Database Plan Needs to Extend HIPPA

A Congressional health subcommittee heard testimony on plans to develop a new medical information database in the United States, and experts said a new federal privacy law would be needed to expand HIPPA to cover the database, according to a story by UPI.

HIPPA covers breaches of health privacy by health plans and providers, but doesn’t say anything about other people who might access medical information such as medical transcribers hired by doctors or even hackers.

A new federal law would have to make sharing medical information a crime for anyone with access to that information. Experts urged that passing of a law to cover the database before that system is put in place, instead of trying to write a law to fit the new technology once it is already in place.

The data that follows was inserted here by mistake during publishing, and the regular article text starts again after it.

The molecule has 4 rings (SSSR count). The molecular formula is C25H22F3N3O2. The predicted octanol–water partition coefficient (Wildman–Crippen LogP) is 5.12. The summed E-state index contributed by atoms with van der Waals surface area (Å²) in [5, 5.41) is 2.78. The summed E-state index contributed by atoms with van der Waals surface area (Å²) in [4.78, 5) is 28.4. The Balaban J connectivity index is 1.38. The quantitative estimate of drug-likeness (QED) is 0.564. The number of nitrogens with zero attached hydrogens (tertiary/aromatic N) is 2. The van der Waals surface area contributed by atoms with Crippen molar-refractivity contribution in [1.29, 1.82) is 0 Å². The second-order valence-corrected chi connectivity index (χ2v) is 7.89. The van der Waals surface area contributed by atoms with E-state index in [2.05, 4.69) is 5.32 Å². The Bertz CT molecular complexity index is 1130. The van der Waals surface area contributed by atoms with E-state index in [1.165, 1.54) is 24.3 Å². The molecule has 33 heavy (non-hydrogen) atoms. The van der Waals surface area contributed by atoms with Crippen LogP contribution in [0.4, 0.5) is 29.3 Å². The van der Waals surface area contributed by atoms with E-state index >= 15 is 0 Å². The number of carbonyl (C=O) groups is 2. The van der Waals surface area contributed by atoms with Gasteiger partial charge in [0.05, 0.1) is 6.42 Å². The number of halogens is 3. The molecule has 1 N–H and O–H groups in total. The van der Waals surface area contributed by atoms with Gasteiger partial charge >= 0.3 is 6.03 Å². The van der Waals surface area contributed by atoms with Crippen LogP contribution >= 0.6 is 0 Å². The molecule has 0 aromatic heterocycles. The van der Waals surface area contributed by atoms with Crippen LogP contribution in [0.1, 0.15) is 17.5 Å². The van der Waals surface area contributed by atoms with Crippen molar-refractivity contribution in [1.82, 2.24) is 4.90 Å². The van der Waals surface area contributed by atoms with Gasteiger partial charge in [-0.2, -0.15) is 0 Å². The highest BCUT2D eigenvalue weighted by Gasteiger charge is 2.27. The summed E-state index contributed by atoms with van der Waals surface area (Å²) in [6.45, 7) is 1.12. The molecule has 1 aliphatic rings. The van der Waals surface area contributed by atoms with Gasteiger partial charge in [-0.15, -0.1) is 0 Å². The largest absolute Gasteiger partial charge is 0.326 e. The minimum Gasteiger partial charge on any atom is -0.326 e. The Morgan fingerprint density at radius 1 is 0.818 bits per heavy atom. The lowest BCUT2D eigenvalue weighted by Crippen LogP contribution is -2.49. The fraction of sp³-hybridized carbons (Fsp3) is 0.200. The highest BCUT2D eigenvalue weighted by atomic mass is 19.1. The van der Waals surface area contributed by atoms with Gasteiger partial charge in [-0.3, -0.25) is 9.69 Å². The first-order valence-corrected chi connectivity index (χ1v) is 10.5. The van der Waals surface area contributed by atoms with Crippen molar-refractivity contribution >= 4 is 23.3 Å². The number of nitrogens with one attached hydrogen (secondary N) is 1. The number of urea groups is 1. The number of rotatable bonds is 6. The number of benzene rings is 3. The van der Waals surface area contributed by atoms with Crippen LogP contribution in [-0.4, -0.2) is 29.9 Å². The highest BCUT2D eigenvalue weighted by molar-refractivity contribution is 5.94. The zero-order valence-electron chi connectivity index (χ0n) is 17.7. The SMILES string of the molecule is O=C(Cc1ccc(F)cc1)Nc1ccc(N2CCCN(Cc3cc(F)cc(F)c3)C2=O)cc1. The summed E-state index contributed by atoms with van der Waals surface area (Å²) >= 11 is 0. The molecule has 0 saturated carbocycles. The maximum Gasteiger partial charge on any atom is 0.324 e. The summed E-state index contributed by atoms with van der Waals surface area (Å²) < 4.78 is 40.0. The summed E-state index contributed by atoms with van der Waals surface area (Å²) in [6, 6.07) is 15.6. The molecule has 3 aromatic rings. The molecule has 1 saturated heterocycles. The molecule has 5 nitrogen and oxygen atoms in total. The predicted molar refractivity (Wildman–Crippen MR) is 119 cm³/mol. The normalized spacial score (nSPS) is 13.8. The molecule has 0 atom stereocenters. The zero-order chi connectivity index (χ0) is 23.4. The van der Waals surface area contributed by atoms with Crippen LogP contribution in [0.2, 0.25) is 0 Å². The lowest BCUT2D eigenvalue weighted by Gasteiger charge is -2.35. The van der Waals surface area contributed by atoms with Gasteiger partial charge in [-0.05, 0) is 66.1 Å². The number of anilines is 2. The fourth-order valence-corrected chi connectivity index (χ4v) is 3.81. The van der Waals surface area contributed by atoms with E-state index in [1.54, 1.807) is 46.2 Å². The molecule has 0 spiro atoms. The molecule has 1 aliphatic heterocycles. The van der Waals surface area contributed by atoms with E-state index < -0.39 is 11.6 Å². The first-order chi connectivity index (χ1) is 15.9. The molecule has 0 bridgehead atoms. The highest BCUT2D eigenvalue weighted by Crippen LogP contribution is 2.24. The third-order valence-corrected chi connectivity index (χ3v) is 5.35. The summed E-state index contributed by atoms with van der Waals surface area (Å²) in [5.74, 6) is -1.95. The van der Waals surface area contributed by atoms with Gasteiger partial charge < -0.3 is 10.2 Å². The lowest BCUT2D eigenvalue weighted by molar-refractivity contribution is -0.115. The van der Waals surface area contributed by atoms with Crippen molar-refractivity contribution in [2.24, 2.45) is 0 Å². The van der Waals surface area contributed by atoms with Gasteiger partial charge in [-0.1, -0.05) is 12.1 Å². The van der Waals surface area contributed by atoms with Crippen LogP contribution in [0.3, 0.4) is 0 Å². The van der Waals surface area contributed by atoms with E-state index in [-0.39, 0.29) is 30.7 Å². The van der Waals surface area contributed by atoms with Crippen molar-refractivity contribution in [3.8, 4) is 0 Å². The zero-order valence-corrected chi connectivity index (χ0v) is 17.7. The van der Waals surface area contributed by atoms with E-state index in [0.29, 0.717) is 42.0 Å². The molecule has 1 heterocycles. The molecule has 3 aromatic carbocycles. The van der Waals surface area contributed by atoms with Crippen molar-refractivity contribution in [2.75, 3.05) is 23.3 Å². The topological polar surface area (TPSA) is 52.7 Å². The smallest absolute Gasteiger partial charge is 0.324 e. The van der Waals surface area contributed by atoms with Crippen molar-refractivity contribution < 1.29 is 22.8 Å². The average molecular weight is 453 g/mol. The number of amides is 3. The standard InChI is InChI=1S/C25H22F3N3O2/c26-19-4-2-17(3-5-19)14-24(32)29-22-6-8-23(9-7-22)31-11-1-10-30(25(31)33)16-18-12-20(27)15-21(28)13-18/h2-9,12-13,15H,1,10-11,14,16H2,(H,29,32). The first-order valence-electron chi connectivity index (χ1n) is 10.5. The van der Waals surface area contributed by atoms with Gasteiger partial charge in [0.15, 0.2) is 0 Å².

Right now there is a patchwork of state laws covering the privacy of medical records in addition to HIPPA. About 17,000 claims have been filed under HIPPA, but action has only been taken against one company.

Privacy advocates warn that a law that does not give patients the right of consent to say who can and cannot access their records will quickly erode the patients’ right to privacy. The right of consent was removed from HIPPA in 2002.

H.R. 4157 in Congress would establish a nationwide health infrastructure. It is much more complicated than the current system for tracking patient records and, as such, Blue Cross and Blue Shield has said the timetable for implementing the system as outlined in the bill is too ambitious.

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